Getting Around in ​Milan

Milan has a highly developed transportation infrastructure with an integrated ticketing system. Options include the metro, trains, buses and trams. Tickets are relatively cheap compared to the rest of Europe, and it’s possible to get discount rates for bulk purchases.

Public transport in Milan

Ticketing system

Milanese public transport has an integrated ticketing system, meaning that tickets are universal and can be used on the metro, train, tram or bus regardless of where they were purchased.

Tickets can't be bought onboard, so expats should purchase tickets before embarking on a journey at stations or from newsstands, boutiques, convenience stores and various other places around the city.


The metro in Milan is quick and efficient and at 59 miles (95km), it's the longest metro network in Italy. It serves over 100 stations throughout the city. 


The suburban train is not as popular as the metro but isn't necessarily slower and has the added benefit of being less crowded than the metro. A route called the Passante railway connects Milan to the rest of the Lombardy region. 


Milan's tram network mainly operates within the city centre with main-route trams arriving at various intervals during peak (every three to nine minutes) and off-peak hours (every five to 11 minutes).


Bus service is limited to a few routes and the city has no plans to significantly expand its bus network. However, the night bus service is a useful option for travelling after hours.

Taxis in Milan

Taxis are available throughout the city and are often the most convenient way to get around. They can be expensive, but have fixed rates and are metered. Most expats will find taxis best for travelling short distances or when returning home late at night.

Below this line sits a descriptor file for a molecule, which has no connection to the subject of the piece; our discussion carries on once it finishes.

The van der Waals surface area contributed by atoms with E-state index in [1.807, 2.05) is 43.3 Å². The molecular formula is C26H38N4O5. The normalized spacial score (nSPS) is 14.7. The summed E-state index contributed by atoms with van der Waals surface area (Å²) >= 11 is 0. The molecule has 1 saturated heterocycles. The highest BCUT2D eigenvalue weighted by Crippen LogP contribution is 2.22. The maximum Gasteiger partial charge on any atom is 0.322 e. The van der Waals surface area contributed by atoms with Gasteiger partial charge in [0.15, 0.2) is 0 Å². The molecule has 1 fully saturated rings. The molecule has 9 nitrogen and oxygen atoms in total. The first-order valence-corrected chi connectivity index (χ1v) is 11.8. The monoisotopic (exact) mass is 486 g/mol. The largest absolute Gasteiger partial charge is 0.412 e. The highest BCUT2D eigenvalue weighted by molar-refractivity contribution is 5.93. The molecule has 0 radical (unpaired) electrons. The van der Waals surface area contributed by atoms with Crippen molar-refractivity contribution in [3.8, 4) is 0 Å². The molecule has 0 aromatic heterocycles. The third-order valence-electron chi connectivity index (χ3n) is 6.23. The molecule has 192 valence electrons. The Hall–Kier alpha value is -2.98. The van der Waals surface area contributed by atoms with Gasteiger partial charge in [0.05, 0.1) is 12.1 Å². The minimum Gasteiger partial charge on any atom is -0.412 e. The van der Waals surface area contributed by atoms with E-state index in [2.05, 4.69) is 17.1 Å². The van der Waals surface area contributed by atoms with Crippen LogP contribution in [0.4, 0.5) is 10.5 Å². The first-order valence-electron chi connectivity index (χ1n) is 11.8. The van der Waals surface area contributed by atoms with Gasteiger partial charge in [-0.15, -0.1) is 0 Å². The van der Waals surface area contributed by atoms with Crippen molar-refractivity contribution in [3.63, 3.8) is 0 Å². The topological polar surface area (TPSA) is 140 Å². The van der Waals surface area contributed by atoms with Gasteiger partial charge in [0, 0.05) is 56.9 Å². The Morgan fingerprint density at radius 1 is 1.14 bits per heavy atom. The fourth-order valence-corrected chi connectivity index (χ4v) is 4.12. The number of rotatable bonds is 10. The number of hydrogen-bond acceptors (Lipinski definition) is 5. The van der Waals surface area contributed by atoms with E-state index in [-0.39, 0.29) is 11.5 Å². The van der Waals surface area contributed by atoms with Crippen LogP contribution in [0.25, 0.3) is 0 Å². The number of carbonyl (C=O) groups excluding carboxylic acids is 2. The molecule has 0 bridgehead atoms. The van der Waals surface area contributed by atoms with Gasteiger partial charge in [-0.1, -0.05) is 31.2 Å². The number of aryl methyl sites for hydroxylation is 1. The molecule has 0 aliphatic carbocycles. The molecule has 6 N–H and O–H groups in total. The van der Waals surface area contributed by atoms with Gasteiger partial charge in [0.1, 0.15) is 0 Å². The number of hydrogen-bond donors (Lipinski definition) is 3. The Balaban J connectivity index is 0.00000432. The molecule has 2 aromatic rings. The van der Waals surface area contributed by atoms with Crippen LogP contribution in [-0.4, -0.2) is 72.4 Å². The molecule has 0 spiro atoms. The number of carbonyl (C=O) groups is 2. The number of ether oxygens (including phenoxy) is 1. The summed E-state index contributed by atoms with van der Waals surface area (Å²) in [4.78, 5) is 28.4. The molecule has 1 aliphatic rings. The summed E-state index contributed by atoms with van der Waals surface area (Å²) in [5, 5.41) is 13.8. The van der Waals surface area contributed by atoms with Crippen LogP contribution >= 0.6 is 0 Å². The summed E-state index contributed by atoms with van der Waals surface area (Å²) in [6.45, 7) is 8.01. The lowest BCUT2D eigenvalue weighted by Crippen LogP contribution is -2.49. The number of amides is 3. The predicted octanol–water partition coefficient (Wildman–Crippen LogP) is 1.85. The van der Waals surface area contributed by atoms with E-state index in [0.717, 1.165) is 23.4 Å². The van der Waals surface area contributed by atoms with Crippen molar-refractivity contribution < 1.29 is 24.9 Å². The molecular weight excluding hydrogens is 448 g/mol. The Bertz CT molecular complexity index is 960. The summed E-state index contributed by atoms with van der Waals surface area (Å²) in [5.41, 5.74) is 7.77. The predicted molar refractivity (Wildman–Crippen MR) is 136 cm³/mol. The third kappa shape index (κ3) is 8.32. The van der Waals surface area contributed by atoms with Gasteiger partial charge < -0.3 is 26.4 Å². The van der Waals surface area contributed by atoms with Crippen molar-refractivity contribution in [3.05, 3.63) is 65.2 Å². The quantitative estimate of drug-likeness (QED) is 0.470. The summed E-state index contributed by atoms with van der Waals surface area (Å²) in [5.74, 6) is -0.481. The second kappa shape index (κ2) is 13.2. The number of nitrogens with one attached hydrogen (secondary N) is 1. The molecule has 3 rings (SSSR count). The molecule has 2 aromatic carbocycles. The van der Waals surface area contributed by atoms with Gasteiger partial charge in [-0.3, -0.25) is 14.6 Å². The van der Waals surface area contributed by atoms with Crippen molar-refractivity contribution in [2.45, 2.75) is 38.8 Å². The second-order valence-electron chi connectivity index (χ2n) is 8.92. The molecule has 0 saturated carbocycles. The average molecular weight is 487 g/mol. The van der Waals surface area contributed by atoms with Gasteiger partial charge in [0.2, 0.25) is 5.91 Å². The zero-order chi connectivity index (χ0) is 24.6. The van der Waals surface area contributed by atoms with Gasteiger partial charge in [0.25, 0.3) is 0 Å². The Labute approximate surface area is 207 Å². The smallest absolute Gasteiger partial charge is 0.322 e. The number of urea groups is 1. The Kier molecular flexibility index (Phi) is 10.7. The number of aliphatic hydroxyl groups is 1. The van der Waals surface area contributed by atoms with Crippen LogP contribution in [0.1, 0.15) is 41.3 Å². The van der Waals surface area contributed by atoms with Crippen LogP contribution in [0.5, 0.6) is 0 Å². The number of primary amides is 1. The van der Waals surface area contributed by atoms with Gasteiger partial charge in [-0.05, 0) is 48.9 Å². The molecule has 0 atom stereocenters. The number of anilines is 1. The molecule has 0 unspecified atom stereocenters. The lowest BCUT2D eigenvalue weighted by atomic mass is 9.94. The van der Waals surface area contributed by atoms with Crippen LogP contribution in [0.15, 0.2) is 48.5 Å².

Otherwise, rideshare applications such as Uber and MyTaxi operate in Milan, which allow expats to order lift services through their smartphones. 

Driving in Milan

Besides the fact that it isn't necessary to drive in Milan, it's also a harrowing experience and is not recommended. Local driving culture can be aggressive, the city’s old roads are often congested and parking is expensive and hard to come by.

Cycling in Milan

Milan is a very cycle-friendly city, and many locals get around solely on two wheels. There is a popular bicycle-sharing scheme, with rental stations dotted throughout the city centre as well as tourist areas. Expats should note, however, that there aren’t many dedicated lanes for cyclists, so they should exercise caution on public roads.

Walking in Milan

Parts of the city lend themselves well to travel by foot, while others make this an impractical scenario. It is generally safe to walk around, although, as in any other big city, expats should be on the lookout to avoid becoming victims of opportunistic crime.

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